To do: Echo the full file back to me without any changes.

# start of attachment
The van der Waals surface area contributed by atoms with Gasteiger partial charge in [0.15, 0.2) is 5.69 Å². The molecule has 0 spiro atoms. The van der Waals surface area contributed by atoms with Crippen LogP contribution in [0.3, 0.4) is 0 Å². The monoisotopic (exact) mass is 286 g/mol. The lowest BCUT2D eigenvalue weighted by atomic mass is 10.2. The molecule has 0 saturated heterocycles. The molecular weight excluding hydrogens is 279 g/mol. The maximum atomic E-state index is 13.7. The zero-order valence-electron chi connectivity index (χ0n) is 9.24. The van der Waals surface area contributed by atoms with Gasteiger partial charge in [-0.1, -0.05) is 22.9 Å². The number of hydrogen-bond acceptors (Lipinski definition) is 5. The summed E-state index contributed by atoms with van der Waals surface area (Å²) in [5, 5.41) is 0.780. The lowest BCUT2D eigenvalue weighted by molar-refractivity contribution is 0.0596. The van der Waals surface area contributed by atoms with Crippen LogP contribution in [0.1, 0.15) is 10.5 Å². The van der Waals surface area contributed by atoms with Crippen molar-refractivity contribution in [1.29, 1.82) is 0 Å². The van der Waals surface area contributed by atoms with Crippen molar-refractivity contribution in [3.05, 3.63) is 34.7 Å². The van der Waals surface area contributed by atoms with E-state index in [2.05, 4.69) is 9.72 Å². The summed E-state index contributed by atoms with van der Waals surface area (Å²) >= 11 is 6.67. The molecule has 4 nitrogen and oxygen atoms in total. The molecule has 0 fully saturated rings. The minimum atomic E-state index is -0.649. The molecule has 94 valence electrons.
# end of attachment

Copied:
The van der Waals surface area contributed by atoms with Gasteiger partial charge in [0.15, 0.2) is 5.69 Å². The molecule has 0 spiro atoms. The van der Waals surface area contributed by atoms with Crippen LogP contribution in [0.3, 0.4) is 0 Å². The monoisotopic (exact) mass is 286 g/mol. The lowest BCUT2D eigenvalue weighted by atomic mass is 10.2. The molecule has 0 saturated heterocycles. The molecular weight excluding hydrogens is 279 g/mol. The maximum atomic E-state index is 13.7. The zero-order valence-electron chi connectivity index (χ0n) is 9.24. The van der Waals surface area contributed by atoms with Gasteiger partial charge in [-0.1, -0.05) is 22.9 Å². The number of hydrogen-bond acceptors (Lipinski definition) is 5. The summed E-state index contributed by atoms with van der Waals surface area (Å²) in [5, 5.41) is 0.780. The lowest BCUT2D eigenvalue weighted by molar-refractivity contribution is 0.0596. The van der Waals surface area contributed by atoms with Crippen LogP contribution in [0.1, 0.15) is 10.5 Å². The van der Waals surface area contributed by atoms with Crippen molar-refractivity contribution in [1.29, 1.82) is 0 Å². The van der Waals surface area contributed by atoms with Crippen molar-refractivity contribution in [3.05, 3.63) is 34.7 Å². The van der Waals surface area contributed by atoms with E-state index in [2.05, 4.69) is 9.72 Å². The summed E-state index contributed by atoms with van der Waals surface area (Å²) >= 11 is 6.67. The molecule has 4 nitrogen and oxygen atoms in total. The molecule has 0 fully saturated rings. The minimum atomic E-state index is -0.649. The molecule has 94 valence electrons.